Inter-Office Male is a quirky little book that is probably more different than it is romantic. It’s written in an offbeat style and its characters have realistic, sometimes troublesome flaws. I’m not sure this is a story that will appeal to all romance readers, but lately the more unconventional something is, the more I’m bound to like it, and I liked this one quite a bit.
Walter is a middle management drone in a Detroit-based widget making company. His raison d’etre is the Excaliber widget, so his life isn’t too exciting or meaningful – until he meets Luna Wolfe. Luna sweeps into both his company and his life like a breath of fresh air, and he opens his lungs nice and wide to breathe in as much of her as possible. She’s amazing. Beautiful, fascinating, infinitely attractive, but not interested or even aware of him from a romantic standpoint. Walter doesn’t notice. His infatuation grows and grows until it interferes with everything in his life. So he decides to do the one thing he can do: ask her to lunch. He figures once she opens her mouth and actually speaks, the illusion will be broken and he will be able to get on with his life. This has always done the trick before.
His strategy doesn’t work. Luna in reality is every bit as appealing to him as fantasy Luna, and Walter begins to do everything in his power to woo and win her. Unfortunately for him, Luna is absolutely not into being wooed and won. She wants to play the field. She doesn’t want to be tied down. She doesn’t want to have a thing with any man, and certainly not anyone like Walter. Even his name is hideous. There’s no way she could fall for him. Or could she?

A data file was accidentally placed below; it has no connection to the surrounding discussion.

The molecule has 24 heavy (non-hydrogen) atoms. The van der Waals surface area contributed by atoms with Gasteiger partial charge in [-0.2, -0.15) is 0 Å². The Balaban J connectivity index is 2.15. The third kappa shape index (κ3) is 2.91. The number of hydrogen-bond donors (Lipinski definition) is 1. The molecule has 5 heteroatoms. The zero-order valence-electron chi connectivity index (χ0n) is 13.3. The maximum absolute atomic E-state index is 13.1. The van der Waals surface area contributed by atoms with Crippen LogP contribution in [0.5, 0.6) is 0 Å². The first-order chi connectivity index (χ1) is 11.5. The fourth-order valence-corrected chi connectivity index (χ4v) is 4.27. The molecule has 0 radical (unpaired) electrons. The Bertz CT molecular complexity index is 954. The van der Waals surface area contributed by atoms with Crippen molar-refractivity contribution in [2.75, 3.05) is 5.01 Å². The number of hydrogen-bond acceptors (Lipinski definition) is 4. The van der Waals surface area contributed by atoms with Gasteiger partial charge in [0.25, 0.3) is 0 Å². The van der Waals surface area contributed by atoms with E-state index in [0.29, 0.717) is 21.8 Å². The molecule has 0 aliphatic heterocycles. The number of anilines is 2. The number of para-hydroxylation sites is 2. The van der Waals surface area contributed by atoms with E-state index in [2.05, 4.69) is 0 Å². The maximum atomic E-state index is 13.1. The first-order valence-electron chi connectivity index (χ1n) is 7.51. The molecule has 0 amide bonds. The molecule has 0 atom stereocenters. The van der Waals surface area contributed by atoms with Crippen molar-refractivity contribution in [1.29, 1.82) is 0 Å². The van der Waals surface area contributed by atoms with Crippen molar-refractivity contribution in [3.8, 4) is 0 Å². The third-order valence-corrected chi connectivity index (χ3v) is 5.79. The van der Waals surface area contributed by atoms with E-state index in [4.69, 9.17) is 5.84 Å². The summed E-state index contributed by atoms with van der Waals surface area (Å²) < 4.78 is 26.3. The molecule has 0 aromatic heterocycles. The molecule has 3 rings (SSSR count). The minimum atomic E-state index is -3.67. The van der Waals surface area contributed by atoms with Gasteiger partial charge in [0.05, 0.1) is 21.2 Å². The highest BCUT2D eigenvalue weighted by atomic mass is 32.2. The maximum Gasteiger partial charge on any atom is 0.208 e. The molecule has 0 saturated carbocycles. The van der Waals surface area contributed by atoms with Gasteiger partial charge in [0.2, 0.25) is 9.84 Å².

Inter-Office Male is labeled Fiction on the cover, but in every way that counts, this is a romance. The entire book is about Walter and Luna’s courtship, focusing on their emotions and the progression of their relationship. It is entirely character-driven; there is no external plot to speak of. It is true that the characters resemble those found in Chick Lit with their more modern worldviews and flawed personalities. But Luna is not the main character, and she is definitely not the book’s protagonist – Walter is. It made for an interesting change to see the sex roles switched and to watch Walter twist and squirm in love while Luna refuses to commit.
Richards writes using the omniscient voice, a point of view rarely encountered in fiction today, especially genre fiction. By this device the reader is privy to all kinds of information, often things the characters don’t even know about themselves. At first this narrative choice was a bit off-putting, making the characters seem more distant, more under the microscope, but after a while, it began to seem rather novel. The book felt different and unique and the omniscient point of view propelled the humor. I especially enjoyed the tongue-in-cheek observations about the city of Detroit and corporate America. Adding to the general quirkiness of the book, each little scene is labeled with its own heading, and each section of the book starts off with a slightly surreal descriptive passage followed by a short, attention-getting summary of what is to follow.
Walter and Luna seem genuine because they are actually pretty flawed. Walter is sweet and romantic but also clingy and more than a little obsessed. His falling-in-love experience will seem very familiar to anyone who’s been in love. He does lose track of himself a little in his infatuation; this is frustrating to watch but very realistic. Luna is self-absorbed, materialistic, and emotionally manipulative. At first she seems absolutely unlikable. She flirts with other men, she treats Walter very casually, and she refuses to recognize a good thing when she sees it. But as the story progresses, it becomes more apparent that her behavior, while often callous, is more defensive than actually manipulative, and at that point, she becomes more sympathetic. Their relationship is unsentimentally portrayed, and their problems are the problems of singletons everywhere. There are no kidnappings and no car chases here, just two people learning how to love and accept each other. What a nice change of pace!
Inter-Office Male was a romance with a sharper, slightly grittier edge to it. The cover compares this book to Nick Hornby’s High Fidelity, but it had far more in common with Jane Green’s Jemima J, both in voice and in its slightly unreal ambience. For readers who are looking for something really different and contemporary, I wouldn’t hesitate to recommend this book.